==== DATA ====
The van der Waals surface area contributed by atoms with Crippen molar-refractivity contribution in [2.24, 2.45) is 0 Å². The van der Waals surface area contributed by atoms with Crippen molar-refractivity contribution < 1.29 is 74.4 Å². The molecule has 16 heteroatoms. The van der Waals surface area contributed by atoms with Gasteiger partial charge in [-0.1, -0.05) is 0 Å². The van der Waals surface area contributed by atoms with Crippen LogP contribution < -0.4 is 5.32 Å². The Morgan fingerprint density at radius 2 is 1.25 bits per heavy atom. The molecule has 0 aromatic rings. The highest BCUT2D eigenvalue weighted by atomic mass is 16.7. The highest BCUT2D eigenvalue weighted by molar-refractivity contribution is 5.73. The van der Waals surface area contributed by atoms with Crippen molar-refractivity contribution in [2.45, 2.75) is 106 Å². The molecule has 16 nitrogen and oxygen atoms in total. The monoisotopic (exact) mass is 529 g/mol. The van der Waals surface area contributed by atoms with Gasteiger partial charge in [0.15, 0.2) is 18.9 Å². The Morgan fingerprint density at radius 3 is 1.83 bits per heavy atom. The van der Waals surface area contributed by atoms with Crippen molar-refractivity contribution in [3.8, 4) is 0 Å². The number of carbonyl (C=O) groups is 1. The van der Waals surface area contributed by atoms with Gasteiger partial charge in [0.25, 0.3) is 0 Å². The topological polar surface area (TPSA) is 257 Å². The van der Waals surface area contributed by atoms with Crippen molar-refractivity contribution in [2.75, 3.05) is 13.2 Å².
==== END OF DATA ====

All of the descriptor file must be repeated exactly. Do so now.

The van der Waals surface area contributed by atoms with Crippen molar-refractivity contribution in [2.24, 2.45) is 0 Å². The van der Waals surface area contributed by atoms with Crippen molar-refractivity contribution < 1.29 is 74.4 Å². The molecule has 16 heteroatoms. The van der Waals surface area contributed by atoms with Gasteiger partial charge in [-0.1, -0.05) is 0 Å². The van der Waals surface area contributed by atoms with Crippen LogP contribution < -0.4 is 5.32 Å². The Morgan fingerprint density at radius 2 is 1.25 bits per heavy atom. The molecule has 0 aromatic rings. The highest BCUT2D eigenvalue weighted by atomic mass is 16.7. The highest BCUT2D eigenvalue weighted by molar-refractivity contribution is 5.73. The van der Waals surface area contributed by atoms with Crippen molar-refractivity contribution in [2.45, 2.75) is 106 Å². The molecule has 16 nitrogen and oxygen atoms in total. The monoisotopic (exact) mass is 529 g/mol. The van der Waals surface area contributed by atoms with Gasteiger partial charge in [0.15, 0.2) is 18.9 Å². The Morgan fingerprint density at radius 3 is 1.83 bits per heavy atom. The van der Waals surface area contributed by atoms with Crippen molar-refractivity contribution in [3.8, 4) is 0 Å². The number of carbonyl (C=O) groups is 1. The van der Waals surface area contributed by atoms with Gasteiger partial charge in [0.25, 0.3) is 0 Å². The topological polar surface area (TPSA) is 257 Å². The van der Waals surface area contributed by atoms with Crippen molar-refractivity contribution in [2.75, 3.05) is 13.2 Å².